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NRA Addresses Newtown Shooting

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The National Rifle Association executive vice president Wayne LaPierre gestures as he speaks about the violent online video game "Kindergarten Killers", left, during a news conference in response to the Connecticut school shooting on Friday, Dec. 21, 2012 in Washington.
AP Photo/ Evan Vucci
The National Rifle Association executive vice president Wayne LaPierre gestures as he speaks about the violent online video game "Kindergarten Killers", left, during a news conference in response to the Connecticut school shooting on Friday, Dec. 21, 2012 in Washington.

The outrage over the Sandy Hook Elementary massacre in Connecticut last week sparking renewed protests in Washington today, and a promise from religious leaders to take action.

Several dozen protesters demonstrated outside the Willard Hotel, while inside, the National Rifle Association addressed shootings for the first time.

"The National Rifle Association -- 4 million mothers, fathers, sons and daughters -- join the nation in horror, outrage, grief, and earnest prayer for the families of Newtown, Conn., who have suffered such an incomprehensible loss as a result of this unspeakable crime," said NRA executive vice president Wayne LaPierre. "Out of respect for the families and until the facts are known, the NRA has refrained from comment. While some have tried to exploit tragedy for political gain, we have remained respectably silent. Now, we must speak for the safety of our nation's children."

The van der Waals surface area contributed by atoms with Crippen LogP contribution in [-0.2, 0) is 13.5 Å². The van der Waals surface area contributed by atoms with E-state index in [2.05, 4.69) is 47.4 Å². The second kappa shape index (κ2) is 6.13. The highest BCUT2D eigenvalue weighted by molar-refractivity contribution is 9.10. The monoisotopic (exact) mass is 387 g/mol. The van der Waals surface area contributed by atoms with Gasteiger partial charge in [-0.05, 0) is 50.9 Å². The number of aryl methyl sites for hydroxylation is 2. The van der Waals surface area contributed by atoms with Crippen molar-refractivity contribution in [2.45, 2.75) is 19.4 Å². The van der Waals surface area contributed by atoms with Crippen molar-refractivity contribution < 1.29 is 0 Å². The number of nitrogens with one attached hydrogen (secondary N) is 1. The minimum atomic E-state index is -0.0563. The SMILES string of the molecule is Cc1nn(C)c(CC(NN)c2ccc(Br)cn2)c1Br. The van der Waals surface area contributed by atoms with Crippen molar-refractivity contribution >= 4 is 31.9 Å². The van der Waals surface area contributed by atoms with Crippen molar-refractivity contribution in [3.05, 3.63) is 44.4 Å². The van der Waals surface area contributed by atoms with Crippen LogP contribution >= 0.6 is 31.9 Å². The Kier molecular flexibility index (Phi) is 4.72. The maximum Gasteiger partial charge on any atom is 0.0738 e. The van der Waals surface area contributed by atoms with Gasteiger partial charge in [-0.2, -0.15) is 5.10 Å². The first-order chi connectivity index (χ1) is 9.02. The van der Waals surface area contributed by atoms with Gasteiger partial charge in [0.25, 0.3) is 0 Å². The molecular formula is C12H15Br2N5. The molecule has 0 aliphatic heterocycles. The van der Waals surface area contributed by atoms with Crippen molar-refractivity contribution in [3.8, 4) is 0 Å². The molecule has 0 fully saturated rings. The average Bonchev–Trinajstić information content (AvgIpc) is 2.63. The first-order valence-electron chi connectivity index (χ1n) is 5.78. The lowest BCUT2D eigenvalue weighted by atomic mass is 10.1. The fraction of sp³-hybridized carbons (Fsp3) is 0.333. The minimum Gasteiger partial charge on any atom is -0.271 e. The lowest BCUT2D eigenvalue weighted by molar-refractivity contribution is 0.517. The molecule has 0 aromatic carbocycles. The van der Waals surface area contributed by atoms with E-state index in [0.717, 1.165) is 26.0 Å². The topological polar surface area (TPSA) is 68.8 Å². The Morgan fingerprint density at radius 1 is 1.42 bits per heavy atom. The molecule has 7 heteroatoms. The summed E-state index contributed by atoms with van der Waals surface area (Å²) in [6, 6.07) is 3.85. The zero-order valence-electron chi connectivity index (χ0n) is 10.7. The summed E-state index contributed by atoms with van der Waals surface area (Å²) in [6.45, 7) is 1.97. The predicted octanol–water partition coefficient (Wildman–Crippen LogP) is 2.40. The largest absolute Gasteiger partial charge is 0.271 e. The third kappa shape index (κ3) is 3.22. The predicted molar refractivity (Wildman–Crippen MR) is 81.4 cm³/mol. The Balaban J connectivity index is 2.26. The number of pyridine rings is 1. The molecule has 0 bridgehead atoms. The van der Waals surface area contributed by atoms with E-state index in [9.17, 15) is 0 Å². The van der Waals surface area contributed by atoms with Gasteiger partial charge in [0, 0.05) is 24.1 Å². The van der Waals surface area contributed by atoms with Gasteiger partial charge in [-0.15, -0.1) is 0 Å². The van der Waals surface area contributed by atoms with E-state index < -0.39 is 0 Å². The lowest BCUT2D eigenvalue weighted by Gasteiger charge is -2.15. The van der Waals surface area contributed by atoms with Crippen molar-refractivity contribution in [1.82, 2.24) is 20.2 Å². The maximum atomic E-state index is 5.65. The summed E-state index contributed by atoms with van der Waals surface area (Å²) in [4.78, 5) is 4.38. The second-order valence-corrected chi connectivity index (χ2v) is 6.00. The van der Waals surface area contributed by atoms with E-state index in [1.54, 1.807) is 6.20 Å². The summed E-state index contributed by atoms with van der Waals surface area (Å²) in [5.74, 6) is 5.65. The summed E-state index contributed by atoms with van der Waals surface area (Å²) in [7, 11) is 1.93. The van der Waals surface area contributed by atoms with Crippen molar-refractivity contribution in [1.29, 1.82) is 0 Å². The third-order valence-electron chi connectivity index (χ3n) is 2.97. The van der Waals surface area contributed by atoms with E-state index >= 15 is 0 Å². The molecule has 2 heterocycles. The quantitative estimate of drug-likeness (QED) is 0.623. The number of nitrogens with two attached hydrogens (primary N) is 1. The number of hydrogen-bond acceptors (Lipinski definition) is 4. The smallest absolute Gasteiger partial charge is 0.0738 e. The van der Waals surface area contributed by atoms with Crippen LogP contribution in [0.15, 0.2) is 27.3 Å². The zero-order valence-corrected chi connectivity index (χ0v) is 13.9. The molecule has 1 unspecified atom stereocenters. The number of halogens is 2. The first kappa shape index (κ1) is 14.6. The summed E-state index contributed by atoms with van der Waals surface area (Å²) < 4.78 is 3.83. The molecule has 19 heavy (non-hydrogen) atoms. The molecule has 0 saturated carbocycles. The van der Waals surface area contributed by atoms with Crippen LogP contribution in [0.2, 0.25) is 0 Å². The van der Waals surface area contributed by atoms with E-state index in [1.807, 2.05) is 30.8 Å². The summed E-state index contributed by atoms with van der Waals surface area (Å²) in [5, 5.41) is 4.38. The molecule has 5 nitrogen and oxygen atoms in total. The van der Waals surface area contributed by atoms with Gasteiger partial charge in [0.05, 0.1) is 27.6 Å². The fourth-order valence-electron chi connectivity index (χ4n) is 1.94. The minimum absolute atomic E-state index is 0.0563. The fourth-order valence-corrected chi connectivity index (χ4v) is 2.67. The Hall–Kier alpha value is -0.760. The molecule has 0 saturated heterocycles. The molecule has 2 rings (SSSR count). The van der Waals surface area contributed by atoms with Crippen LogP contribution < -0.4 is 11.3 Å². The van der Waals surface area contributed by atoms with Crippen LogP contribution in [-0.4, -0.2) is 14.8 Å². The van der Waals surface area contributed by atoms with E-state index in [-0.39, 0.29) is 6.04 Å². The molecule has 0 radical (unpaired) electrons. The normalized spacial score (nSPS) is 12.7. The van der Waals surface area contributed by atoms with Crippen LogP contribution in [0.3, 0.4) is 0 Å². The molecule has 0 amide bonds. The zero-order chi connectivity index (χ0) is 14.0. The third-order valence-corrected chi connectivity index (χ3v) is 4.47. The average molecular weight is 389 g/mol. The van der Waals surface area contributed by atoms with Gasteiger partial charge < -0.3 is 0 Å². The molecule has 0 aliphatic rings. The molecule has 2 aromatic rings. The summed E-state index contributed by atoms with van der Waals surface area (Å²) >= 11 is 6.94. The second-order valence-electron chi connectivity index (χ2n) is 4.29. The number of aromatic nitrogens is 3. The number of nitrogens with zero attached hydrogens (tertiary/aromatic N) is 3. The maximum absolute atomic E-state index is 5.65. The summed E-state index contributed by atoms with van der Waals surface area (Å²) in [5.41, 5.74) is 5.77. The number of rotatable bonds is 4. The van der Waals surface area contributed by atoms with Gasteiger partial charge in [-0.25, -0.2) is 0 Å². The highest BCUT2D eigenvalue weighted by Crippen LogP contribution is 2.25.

The guns right group promised a meaningful contribution to prevent mass shootings, but gun critics don't believe the NRA has any intention to actually work to curb gun violence, or to stop the sale of semi-automatic weapons.

Friday morning, a group of interfaith leaders representing Muslims, Jews, Christians, and Sikhs met at the National Cathedral to ask President Obama and Congress to ban assault-type weapons, high-capacity magazines, and military-type ordinance.

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